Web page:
Death of SEO: Google Knows More Than You, Changes Title Tags
In our series of posts concerning 2011 search engine marketing predictions, we discussed the impending death of SEO. In a recent dailyseotip.com post titled, “Is This the Death of Title Tag,” Moosa Hemani discusses the potential end of one of the most important on-page SEO strategies. He notes a great deal of frustration appears on the Google Webmaster help forum, as a number of people wonder why their title tags have been removed or altered.
In an article first appearing in February 2011 on Search Engine Land, Barry Schwartz reported Google is Ignoring the HTML Title Tag More Often. Schwartz notes WebmasterWorld has dozens of complaints, mainly focusing on the webmaster’s ability to construct a better title than the Google Algorithm does. Google’s answer rebuffs this claim, saying it changes titles when they appear sub-optimal to ensure the user reaches the desired search results.
Essentially, Google is telling webmasters and their users that they know best when it comes to their sites. On the webmaster forum, John Mu continues: “One thing you can do to prevent this is to make sure that your titles and descriptions are relevant, unique, and compelling.” Understanding how algorithms assess relevance and originality is easy enough, but how can it determine a title’s ability to persuade or influence?
What is the Goal of SEO?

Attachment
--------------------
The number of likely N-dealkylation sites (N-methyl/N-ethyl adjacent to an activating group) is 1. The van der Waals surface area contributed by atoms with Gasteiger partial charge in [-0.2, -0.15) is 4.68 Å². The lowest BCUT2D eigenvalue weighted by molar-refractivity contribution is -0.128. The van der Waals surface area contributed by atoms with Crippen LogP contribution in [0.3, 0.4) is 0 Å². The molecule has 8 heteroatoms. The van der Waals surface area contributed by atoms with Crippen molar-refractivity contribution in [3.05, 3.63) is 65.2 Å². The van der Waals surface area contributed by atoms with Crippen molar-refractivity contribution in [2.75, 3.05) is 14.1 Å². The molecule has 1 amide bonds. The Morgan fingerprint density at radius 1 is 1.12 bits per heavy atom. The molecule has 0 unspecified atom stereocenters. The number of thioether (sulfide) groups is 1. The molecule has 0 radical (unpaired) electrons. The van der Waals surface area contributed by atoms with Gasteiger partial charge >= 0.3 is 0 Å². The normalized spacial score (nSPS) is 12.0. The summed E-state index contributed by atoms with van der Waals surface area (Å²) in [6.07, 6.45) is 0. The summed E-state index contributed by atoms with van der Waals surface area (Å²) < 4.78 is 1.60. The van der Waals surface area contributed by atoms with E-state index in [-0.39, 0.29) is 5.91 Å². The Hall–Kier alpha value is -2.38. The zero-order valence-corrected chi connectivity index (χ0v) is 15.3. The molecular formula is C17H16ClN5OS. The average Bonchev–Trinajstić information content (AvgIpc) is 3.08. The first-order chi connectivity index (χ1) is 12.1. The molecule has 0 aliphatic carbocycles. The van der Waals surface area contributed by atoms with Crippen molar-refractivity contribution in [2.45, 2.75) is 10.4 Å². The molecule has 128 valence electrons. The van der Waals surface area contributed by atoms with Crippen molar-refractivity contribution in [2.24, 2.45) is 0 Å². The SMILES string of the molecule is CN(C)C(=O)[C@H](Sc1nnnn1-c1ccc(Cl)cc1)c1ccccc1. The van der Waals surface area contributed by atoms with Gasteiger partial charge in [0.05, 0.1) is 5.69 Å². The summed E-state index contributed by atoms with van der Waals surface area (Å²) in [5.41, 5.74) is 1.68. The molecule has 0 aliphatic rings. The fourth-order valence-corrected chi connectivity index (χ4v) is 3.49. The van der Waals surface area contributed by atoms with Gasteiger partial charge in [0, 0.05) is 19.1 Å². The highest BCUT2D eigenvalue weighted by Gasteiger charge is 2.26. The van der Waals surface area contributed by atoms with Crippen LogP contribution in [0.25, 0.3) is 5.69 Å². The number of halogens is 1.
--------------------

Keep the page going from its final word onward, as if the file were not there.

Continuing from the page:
The question concerns the ultimate goal of SEO. Do we optimize for search engines or the user? On one hand, if search engines are not able to find the appropriate results and provide them to the user, then the search experience has failed. Score one for the search engines.
However, when search engines present users with results to their queries, the user, not the engine, must sort through the results or refine their search to find the desired results. Score one for the user.
While SEO requires a balanced approach to user-preference and search engine performance, the decision to ignore title tags is yet another example of Google’s lackadaisical approach to customer service. Google not only needs to cater to the user, but also the SEO experts that make up another important portion of Google’s users/customers. Otherwise, the search engine seems to be saying, “Thanks, but no thanks. We know your customers better than you do, we’ll take it from here.”